Written answers

Thursday, 9 May 2019

Department of Finance

Tax Reliefs Availability

Photo of Charlie McConalogueCharlie McConalogue (Donegal, Fianna Fail)
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47. To ask the Minister for Finance further to Parliamentary Question No. 136 of 16 April 2019, his views on a matter (details supplied). [20283/19]

Photo of Paschal DonohoePaschal Donohoe (Dublin Central, Fine Gael)
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I am advised by Revenue that where consanguinity relief is not available, the full amount of stamp duty relieved under the ‘young trained farmer’ relief counts towards the amount of State aid that may be granted in the context of the application of Article 18 of the EU Agricultural Block Exemption Regulations. That article imposes a €70,000 ceiling on the amount of State aid that may be granted to an individual farmer. Accordingly, in the situation outlined by the Deputy, the full amount of the €60,000 stamp duty chargeable on the open market purchase of farmland is relieved under the ‘young trained farmer relief’, which means in effect that €60,000 State aid has been granted.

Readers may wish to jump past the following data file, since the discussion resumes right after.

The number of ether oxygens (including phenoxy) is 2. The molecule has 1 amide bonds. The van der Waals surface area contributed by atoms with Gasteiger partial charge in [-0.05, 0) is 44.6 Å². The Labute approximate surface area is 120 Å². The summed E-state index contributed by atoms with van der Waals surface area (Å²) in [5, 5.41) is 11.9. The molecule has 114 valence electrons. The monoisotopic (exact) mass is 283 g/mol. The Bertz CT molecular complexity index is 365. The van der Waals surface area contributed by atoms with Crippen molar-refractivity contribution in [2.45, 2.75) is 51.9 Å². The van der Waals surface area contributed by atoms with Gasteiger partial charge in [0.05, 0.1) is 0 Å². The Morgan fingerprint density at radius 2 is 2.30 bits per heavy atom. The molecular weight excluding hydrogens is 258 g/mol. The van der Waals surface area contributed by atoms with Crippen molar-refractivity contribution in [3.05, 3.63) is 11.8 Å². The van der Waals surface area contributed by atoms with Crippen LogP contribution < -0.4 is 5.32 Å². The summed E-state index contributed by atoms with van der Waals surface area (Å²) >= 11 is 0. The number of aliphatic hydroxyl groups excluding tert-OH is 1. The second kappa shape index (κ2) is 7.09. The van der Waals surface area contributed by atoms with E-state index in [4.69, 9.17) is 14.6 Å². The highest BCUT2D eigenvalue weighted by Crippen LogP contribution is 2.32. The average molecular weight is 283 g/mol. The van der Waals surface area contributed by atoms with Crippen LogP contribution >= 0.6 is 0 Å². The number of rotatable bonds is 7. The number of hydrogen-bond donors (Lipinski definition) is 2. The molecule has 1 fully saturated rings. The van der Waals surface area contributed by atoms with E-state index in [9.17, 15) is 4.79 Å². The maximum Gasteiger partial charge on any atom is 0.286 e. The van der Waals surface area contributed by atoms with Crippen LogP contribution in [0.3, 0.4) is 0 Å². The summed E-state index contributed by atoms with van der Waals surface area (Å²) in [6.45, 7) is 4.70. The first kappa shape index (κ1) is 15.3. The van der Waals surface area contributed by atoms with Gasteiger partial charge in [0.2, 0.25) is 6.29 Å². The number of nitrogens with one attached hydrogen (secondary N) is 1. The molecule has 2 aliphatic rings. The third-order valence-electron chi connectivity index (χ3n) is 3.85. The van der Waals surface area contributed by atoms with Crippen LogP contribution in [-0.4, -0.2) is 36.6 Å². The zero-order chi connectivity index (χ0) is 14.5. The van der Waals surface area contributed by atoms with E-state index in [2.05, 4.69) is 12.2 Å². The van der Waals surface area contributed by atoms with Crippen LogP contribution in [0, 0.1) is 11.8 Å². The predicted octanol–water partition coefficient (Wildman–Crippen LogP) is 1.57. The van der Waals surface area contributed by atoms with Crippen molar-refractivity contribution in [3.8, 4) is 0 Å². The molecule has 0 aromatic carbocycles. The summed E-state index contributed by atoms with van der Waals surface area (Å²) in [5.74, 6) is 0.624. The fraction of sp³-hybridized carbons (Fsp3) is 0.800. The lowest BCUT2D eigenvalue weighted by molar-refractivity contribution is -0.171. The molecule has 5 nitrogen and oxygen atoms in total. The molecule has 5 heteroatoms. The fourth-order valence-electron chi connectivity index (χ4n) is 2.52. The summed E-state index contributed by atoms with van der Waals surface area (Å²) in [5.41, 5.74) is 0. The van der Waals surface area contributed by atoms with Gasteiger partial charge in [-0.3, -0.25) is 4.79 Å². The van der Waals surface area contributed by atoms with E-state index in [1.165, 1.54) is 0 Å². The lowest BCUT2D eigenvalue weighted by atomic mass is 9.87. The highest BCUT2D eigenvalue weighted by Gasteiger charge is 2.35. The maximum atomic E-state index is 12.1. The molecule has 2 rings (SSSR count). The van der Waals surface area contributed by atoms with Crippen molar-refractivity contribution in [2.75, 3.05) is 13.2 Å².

I would again stress two points I made in my reply to your previous PQ on this matter.

Firstly, supporting young farmers and generational renewal continues to be a priority for the Department of Agriculture, Food and the Marine, as it is for the Government, and will form an important part of the CAP post-2020. Minister Creed and his Department are actively engaging with other Member States and the EU on these issues during the current negotiations on new CAP proposals.

Secondly, any changes to the Regulation that gives rise to the lifetime cap on the state aid that farmers can receive under the three schemes covered by it in Ireland can only be considered in the context of the CAP negotiations. In the meantime, the Government must seek to ensure, as with all EU Regulations, that the Regulation is enforced here, or we risk being in contravention of EU law.


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